Exploring the Advancement of Human Rights in Winnipeg, MB
Students in the Grade 12 issues in human rights course travelled to the Canadian Human Rights Museum in Winnipeg, MB on November 8. The Canadian Human Rights Museum features a history of human rights from the times of Cyrus the Great to the present, highlighting contributions to the advancement of human rights.
Students participated in a two-day program that featured a guided tour of the entire museum, followed by a guided tour by the curator of the Mandela: Struggle for Freedom exhibit. Programming included Indigenous rights, when rights are denied and women’s rights. Students participated in experiential learning activities, using multimedia resources, motion sensing video players and touch screen informative resources which they found to be an effective use of teaching and learning for hands-on learners.
After exploring the museum's wide range of exhibits, students were able to brainstorm ideas for their project – specifically working on one that addresses a specific issue in human rights.
“The Canadian Human Rights Museum used a combination of architecture and ambience to convey messages.”- Ethan C.
“The Canadian Human Rights Museum really shed light on all aspects of human rights including genocides, Indigenous peoples, and Nelson Mandela and his fight with apartheid.” - Ivy H.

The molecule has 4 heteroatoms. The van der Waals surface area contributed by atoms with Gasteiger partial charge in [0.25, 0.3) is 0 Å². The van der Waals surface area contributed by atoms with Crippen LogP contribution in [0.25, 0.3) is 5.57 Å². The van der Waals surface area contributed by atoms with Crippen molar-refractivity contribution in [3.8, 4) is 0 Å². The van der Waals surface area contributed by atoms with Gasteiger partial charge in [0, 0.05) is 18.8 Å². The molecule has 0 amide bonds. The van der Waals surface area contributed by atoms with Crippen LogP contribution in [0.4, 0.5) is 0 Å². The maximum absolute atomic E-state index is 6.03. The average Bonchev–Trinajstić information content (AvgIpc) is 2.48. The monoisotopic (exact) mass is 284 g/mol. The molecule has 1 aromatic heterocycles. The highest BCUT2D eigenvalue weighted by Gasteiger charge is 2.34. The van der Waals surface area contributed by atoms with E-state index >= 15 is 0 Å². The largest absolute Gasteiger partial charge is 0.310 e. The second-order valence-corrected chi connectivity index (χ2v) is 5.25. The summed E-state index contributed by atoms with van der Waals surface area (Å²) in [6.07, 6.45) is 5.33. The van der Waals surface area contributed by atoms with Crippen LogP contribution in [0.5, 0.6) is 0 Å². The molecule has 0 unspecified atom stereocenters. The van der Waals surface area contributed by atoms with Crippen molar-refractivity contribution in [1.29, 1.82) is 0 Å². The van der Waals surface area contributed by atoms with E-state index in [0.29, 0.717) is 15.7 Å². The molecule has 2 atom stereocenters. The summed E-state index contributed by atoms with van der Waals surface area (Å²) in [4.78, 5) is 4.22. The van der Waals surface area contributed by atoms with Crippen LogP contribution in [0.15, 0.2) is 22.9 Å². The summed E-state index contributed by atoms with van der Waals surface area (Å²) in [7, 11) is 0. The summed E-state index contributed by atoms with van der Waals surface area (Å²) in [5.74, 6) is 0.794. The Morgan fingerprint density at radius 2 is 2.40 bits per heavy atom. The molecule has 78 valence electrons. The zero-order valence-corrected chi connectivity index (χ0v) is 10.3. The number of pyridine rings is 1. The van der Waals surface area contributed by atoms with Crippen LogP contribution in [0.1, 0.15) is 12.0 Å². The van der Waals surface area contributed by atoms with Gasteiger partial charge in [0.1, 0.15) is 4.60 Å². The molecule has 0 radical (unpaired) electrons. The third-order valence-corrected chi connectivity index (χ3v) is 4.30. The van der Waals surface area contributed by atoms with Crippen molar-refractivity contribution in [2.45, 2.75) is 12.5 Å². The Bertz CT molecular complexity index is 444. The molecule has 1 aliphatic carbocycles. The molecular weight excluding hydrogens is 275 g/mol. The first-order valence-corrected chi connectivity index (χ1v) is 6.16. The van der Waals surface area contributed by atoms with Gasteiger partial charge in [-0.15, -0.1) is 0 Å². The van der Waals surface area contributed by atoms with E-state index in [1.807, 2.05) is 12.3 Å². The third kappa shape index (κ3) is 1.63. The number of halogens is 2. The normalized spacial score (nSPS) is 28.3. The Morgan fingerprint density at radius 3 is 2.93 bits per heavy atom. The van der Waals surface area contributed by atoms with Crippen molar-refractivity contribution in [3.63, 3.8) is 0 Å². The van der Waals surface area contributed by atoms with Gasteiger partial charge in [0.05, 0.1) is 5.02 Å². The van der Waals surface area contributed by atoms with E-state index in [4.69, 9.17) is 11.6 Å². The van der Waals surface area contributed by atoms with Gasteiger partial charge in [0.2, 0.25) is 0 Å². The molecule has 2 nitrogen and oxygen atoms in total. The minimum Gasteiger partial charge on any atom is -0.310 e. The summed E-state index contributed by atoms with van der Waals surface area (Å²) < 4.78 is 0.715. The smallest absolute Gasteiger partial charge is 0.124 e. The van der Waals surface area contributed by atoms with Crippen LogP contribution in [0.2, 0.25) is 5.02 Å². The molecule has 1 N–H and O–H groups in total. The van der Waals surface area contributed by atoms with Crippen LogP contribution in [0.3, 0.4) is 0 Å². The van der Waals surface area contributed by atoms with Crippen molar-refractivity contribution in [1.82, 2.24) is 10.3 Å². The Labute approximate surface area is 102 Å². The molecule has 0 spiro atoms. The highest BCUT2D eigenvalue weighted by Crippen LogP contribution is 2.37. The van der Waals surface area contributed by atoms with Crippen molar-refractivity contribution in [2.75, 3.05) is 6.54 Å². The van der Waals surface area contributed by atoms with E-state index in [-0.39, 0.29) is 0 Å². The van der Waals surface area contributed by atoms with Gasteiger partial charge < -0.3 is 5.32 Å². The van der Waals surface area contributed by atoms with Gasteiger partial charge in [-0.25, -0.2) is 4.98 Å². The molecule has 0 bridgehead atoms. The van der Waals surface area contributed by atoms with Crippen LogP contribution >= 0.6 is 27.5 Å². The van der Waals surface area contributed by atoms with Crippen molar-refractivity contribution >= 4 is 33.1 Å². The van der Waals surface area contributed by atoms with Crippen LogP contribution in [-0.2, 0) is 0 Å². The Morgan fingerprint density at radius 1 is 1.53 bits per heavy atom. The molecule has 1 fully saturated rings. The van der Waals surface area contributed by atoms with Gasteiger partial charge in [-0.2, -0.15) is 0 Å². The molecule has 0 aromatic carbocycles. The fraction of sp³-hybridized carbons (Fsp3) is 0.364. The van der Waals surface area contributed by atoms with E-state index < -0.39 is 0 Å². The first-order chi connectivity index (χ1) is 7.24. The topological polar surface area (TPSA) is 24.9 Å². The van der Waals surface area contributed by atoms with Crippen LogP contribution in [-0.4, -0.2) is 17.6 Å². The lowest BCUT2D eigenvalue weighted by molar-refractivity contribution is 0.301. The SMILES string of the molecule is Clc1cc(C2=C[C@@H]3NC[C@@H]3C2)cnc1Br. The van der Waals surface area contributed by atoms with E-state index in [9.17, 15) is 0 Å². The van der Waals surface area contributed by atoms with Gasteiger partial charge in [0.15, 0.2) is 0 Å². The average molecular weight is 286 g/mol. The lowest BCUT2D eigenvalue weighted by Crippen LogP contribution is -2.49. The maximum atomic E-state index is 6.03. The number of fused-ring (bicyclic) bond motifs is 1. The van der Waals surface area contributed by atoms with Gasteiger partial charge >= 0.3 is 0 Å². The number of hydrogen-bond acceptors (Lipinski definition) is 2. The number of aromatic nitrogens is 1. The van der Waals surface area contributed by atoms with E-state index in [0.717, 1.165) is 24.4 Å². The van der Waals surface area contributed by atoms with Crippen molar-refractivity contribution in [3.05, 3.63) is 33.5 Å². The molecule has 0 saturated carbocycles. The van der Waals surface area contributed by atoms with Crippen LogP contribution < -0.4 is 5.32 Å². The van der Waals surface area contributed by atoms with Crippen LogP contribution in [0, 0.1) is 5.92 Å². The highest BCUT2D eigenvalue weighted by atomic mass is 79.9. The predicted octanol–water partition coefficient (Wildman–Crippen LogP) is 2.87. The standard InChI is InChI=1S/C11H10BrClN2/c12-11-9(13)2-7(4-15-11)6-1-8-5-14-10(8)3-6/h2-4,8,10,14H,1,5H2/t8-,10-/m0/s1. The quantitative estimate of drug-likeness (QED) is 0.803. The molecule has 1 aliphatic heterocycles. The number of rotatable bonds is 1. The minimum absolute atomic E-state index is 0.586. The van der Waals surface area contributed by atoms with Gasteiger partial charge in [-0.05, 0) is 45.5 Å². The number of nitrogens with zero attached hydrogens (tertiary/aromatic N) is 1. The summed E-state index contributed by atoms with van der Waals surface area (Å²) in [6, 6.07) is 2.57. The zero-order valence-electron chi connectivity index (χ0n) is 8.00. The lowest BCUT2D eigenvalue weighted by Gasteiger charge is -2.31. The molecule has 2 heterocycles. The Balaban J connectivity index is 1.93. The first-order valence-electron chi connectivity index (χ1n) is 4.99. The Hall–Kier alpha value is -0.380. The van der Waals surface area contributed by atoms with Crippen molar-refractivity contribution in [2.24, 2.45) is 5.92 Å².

“The Mandela: Struggle for Freedom exhibit featured the life and history of Nelson Mandela and his journey in ending apartheid and fighting for civil rights in Africa. Historical ballot boxes and legal documents were vital parts of the exhibit. I learned how governments could easily suspend human rights, such as when Pierre Elliott Trudeau restricted the civil liberties of citizens during the FLQ crisis using the Wartime Measures Act.” - Shayan N.
“The Canadian Human Rights Museum was an amazing place to learn more about the history of Indigenous rights and the struggles they faced due to the discrimination against their culture. This was especially interesting to learn about for me because my great great grandpa was Indigenous, so this museum allowed me to learn more about my family history.” - Sophie P.
“One way of learning could be through research on the internet and reading numerous stories and articles about each of our particular topics. The more impactful and hands-on way of learning is at a space like the Canadian Human Rights Museum. The use of multimedia resources, hands-on learning, videos, images, real-life examples and truly being there in the moment has impacted me and the way I perceive various issues regarding human rights. This would be an awesome trip for the art students to attend as well if there is a unit on studying architecture, as the building is built in a very unique way. The building is truly spectacular, each time you turn in a different direction there is something built differently in a very interesting and impactful way according to various issues in human rights.” - Amanda R.
“The museum featured stories of Indigenous Canadians and how the government attempted to oppress and assimilate them into mainstream Canada.” - Brandon S.
“One quote that stood out to me while walking through the Mandela: Struggle for Freedom exhibit was ‘It always seems impossible until it's done’.” - Victoria S.